Yesterday, RocketBoom founder Andrew Baron took to the blogosphere to round up support in his efforts to get a rare drug approved for use in treating his father. His father was diagnosed with a very bad form of cancer called multiple myeloma and his dad’s doctor believes that there is a drug on this planet that has a chance in helping to save his life. It’s a long shot, but one you try when in desperate straits. TechCrunch joined in on the story and Xconomy has the details as to why the drug simply can’t be prescribed for an off-label use.
The drug in question is called Tysabri, and it is manufactured by a company called Biogen Idec. After getting FDA approval for this use, it was up to the company to make the final call on allowing the prescription. The company declined to do so, and so Andrew wrote the blog enty, which he calls an “Open Letter to James C. Mullen, CEO of Biogen.” In it, he lays out his case and, I believe, tries to shame the company into “doing the right thing.” Usually, it is an effective strategy, because a company would have to be some pretty serious PR lightweights to not appreciate the negative ramifications of allowing this story to snowball and into “Big Heartless Company Allows Dad to Die.”
Rather than debate the merits of whether Andrew Baron’s dad should get the drug or not (and whether this opens some sort of Pandora’s box for anyone else seeking the same drug for similar use), I want to focus on the e-Patients aspect of this story. That is, using a simple blog to get a personal health story out and stir up sympathy and action based upon it.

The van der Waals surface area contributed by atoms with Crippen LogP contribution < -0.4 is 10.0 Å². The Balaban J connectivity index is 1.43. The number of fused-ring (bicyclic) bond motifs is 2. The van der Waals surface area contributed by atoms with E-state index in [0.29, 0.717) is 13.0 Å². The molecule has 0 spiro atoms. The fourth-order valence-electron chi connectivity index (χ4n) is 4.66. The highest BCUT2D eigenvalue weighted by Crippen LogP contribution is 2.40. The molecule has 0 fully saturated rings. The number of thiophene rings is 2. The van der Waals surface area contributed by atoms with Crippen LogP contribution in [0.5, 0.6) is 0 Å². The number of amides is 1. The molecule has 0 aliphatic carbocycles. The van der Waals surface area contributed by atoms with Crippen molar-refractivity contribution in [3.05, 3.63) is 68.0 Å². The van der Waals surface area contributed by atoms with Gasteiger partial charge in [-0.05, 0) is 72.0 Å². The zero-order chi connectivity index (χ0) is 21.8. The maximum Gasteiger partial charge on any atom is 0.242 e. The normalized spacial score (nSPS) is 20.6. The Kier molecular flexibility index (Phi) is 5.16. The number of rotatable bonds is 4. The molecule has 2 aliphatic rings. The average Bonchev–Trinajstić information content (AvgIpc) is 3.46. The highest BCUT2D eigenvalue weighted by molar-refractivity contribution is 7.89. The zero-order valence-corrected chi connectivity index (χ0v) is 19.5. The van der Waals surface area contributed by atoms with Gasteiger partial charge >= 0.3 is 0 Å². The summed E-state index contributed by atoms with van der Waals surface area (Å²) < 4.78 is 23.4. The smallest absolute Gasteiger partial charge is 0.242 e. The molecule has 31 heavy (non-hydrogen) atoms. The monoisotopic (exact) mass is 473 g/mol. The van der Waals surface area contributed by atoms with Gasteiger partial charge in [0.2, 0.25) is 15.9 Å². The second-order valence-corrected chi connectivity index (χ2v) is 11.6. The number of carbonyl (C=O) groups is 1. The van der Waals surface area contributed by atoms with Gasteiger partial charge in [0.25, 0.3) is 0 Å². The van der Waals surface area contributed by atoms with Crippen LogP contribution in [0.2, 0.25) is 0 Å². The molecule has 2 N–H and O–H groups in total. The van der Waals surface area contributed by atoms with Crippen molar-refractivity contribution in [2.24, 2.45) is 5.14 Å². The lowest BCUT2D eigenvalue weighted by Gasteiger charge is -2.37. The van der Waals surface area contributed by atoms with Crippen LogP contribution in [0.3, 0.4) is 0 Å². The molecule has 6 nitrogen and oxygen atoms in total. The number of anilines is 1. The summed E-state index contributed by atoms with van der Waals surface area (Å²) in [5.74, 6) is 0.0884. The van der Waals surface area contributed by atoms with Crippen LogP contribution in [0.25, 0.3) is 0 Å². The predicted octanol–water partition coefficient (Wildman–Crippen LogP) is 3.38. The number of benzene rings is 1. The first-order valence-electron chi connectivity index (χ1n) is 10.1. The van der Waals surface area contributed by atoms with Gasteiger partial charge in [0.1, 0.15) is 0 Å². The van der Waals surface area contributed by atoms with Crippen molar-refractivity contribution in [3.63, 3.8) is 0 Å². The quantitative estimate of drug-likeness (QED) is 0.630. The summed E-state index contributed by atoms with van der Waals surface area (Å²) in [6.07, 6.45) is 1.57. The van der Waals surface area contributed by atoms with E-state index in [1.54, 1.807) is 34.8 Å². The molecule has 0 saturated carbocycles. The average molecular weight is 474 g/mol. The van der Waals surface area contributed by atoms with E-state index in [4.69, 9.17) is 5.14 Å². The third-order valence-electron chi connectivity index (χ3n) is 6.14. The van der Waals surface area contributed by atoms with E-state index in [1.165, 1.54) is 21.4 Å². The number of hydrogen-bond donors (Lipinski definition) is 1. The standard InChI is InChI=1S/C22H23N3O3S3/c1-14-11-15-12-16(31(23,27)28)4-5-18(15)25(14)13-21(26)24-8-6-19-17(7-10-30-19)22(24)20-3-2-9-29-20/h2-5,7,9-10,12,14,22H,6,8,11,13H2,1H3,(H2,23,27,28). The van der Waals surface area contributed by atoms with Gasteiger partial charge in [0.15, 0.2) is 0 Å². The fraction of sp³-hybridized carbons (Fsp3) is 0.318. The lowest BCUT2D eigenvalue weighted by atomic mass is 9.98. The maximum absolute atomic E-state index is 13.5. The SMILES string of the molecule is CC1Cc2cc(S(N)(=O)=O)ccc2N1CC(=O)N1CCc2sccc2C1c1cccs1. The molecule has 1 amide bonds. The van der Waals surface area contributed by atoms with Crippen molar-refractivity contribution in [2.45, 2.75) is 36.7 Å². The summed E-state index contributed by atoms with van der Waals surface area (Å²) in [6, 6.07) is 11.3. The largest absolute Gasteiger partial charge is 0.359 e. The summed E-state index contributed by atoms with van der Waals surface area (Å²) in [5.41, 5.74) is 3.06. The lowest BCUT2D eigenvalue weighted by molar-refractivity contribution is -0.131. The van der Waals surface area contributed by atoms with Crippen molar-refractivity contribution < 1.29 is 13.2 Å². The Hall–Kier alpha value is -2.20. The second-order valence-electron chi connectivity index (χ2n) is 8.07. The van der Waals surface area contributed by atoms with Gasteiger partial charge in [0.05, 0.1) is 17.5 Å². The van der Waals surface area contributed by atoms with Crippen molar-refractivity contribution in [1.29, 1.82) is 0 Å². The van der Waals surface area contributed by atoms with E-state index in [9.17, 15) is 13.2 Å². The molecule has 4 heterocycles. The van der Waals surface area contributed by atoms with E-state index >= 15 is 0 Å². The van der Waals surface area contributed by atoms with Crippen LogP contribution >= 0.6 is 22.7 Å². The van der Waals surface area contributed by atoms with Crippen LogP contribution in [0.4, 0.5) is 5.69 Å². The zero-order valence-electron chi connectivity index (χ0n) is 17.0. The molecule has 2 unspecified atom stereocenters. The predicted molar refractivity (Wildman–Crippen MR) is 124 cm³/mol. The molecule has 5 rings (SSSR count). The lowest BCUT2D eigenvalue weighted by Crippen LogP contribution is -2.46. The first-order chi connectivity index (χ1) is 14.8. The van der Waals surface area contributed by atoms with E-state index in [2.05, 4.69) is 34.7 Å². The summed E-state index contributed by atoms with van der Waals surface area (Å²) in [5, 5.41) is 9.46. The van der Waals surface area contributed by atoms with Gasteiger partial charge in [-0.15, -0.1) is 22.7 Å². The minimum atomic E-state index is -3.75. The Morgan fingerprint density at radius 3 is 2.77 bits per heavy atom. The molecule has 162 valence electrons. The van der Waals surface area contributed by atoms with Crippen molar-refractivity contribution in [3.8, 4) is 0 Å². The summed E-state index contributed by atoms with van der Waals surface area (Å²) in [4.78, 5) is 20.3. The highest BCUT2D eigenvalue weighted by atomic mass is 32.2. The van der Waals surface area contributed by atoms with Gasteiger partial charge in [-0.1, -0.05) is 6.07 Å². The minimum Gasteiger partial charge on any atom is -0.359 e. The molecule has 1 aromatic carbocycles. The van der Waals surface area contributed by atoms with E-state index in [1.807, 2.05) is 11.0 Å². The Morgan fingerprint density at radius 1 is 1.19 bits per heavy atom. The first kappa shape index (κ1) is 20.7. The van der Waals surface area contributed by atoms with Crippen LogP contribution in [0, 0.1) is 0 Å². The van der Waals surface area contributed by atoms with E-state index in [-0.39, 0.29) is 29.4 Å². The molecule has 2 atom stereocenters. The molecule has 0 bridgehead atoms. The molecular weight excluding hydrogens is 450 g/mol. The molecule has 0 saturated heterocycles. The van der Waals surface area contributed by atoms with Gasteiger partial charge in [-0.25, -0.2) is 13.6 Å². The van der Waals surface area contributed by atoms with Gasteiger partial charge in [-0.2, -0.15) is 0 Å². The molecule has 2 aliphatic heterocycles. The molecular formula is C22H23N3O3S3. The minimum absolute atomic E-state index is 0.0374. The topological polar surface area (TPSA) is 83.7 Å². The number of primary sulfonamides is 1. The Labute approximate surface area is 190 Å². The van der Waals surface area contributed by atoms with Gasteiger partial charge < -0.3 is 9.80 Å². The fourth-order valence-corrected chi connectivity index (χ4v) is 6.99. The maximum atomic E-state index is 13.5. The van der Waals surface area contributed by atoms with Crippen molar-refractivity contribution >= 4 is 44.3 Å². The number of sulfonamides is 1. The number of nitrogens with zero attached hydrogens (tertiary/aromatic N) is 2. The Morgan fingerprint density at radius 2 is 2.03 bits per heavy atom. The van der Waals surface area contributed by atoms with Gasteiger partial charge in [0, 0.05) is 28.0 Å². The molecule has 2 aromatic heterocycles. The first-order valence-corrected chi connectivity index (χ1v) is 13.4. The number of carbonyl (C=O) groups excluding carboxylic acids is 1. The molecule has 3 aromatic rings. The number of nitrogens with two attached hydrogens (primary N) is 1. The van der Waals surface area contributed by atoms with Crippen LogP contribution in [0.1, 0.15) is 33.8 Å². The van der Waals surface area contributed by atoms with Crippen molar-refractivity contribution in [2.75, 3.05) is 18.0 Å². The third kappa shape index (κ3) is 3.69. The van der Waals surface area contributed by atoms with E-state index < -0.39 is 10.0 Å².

Once Andrew Baron published his Open Letter yesterday, it hit the blogosphere like a raging wildfire. Because Andrew Baron is fairly well-connected in the online technology world, his story was quickly picked up technology blogs. He’s also had the benefit of having some very well known politicians and celebrities make a case on his behalf.
Sadly, none of this has seemed to make much of an impact on Biogen nor its CEO at this time. Their PR representative is going around claiming it could harm their FDA standing and future trials of this drug to test its effectiveness in the treatment of multiple myeloma. (But it may just be about the company’s possible lawsuits surrounding Tysabri, no matter what liability limitations the family is willing to sign.) But regardless of the outcome, it demonstrates the power a lone voice can have in trying to change the system. And, if not change it for his father, at least educate people and make them aware of the current rules and unfairness in it. The blog comments on all of the above entries are interesting to watch how people are learning and educating themselves about this area “on the fly,” and gaining the benefit of new knowledge that they can then utilize in their own personal health care and that of their family.
The most amazing part of this story for me is that a single person, posting a single post to a single blog was able to rile up and educate a whole new set of people — folks who ordinarily wouldn’t much care about cancer and its treatment unless personally affected by it. That is the true power of e-patients — people learning and teaching others, and everyone coming together to try and problem solve to save someone’s life.